Today is the fifth anniversary of the introduction of Act 10, a bill and event that permanently changed Wisconsin politics and government. The Wisconsin State Journal has an interesting series of quick takes on the anniversary that are worth reading. It is fair to say that I am fascinated (ok, maybe a little obsessed) with Act 10 and its ongoing legacy. This semester I am teaching, for the third time, a course I developed on Act 10. I keep waiting for the topic to go stale, but thus far it never does. Why? Several reasons I think.
First, the enormity of Act 10 cannot be understated. Tim Cullen’s book, Ringside Seat, does a good job of explaining how radical a departure the whole political event was from Wisconsin’s history. Those of us who saw the protests firsthand can speak to how strange and different the whole affair was. Politically, the impacts of Act 10 will be felt for a long time, people just do not forget thousands of protesters, recalls, and dramatic changes to union power and influence.
Second, the events surrounding Act 10 are well documented. My class watches videos of all the most dramatic events, they are right there on YouTube for everyone to see. I find the ability to watch history first-hand allows students to understand the tensions, divisions, and silliness of the Act 10 battle.
Last and most important, the impacts of Act 10 are just beginning to be understood. There is obvious pressure to look back five years and ask, did it work? I think it is way too early to ask that question. A colleague and I are currently in the field surveying village board members and city council members on their opinions of Act 10. My preliminary conclusion is that Wisconsin is still in the political phase of Act 10. Liberal officials tend to think Act 10 hurts employee morale, did not save money beyond the increased employee health care contributions, did not increase innovation, and generally hurt local government. Conservative officials are much more likely to take a positive view. This tells me public officials are still viewing Act 10 through a political lens, meaning, it is too early to understand the management impacts.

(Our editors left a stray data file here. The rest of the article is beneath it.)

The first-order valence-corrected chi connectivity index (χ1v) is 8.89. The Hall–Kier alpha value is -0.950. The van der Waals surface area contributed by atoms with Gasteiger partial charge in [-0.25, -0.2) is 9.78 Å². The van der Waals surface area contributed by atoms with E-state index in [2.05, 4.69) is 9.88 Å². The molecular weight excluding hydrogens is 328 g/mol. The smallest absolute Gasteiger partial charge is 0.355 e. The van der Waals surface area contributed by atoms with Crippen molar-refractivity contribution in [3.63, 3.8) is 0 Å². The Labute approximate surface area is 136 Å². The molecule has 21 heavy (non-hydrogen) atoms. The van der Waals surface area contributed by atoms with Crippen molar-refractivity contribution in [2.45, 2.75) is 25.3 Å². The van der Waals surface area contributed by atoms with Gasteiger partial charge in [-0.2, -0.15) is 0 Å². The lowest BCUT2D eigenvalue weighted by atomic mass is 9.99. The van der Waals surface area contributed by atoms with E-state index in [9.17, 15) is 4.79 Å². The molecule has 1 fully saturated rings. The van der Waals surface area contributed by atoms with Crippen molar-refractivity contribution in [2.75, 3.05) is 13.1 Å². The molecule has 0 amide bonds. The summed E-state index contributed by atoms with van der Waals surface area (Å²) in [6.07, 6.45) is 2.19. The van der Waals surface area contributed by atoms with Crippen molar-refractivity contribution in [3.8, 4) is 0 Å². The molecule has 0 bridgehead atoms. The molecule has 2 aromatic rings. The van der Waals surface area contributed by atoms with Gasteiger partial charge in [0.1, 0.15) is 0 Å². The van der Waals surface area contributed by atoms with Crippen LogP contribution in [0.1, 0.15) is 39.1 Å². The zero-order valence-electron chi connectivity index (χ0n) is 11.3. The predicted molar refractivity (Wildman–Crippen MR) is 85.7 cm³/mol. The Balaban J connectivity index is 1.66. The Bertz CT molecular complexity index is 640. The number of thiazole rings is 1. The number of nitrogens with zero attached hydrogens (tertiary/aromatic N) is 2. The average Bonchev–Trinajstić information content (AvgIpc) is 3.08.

I recently published an academic paper entitled Governing for Results on a Post- Collective Bargaining Wisconsin School Board that explored some of Act 10’s potential long-term impacts on public management. I wrote this paper because I feel strongly that Act 10 redefined the relationship between public employee and management in ways that need to be studied and better understood. In the article I discuss some anecdotes on changes school boards are making to compensation and merit policies. Many local municipalities are doing the same thing. I also argue that the consequences of poor public management are heightened in a post-Act 10 Wisconsin. It is really easy for managers to turn to a union contract and simply go through the motions as dictated by years of bargaining, it is much harder to develop a new public-sector culture where performance is maximized through mutual respect, performance, and leadership from both public employee and manager. In that respect Act 10 could end up being revolutionary, or, a complete disaster. To ensure Act 10 is not a disaster, it is imperative that Wisconsin MPA programs adjust to this new reality, and that government invests in leadership programming (as recommended in this 2011 Wisconsin Policy Research Institute report).
Right now a lot of the discussion on Act 10 is, in my opinion, a bit lazy. The direct fiscal impacts caused by increased employee contributions are easy to understand, important for local governments in times of decreased state support, but really not much of a reform. The real legacy of Act 10 will be determined by future management innovations and performance in local and state government. If innovations and performance gains materialize Act 10 will have been worth it. If they do not…well, then it was a whole lot of trouble for nothing.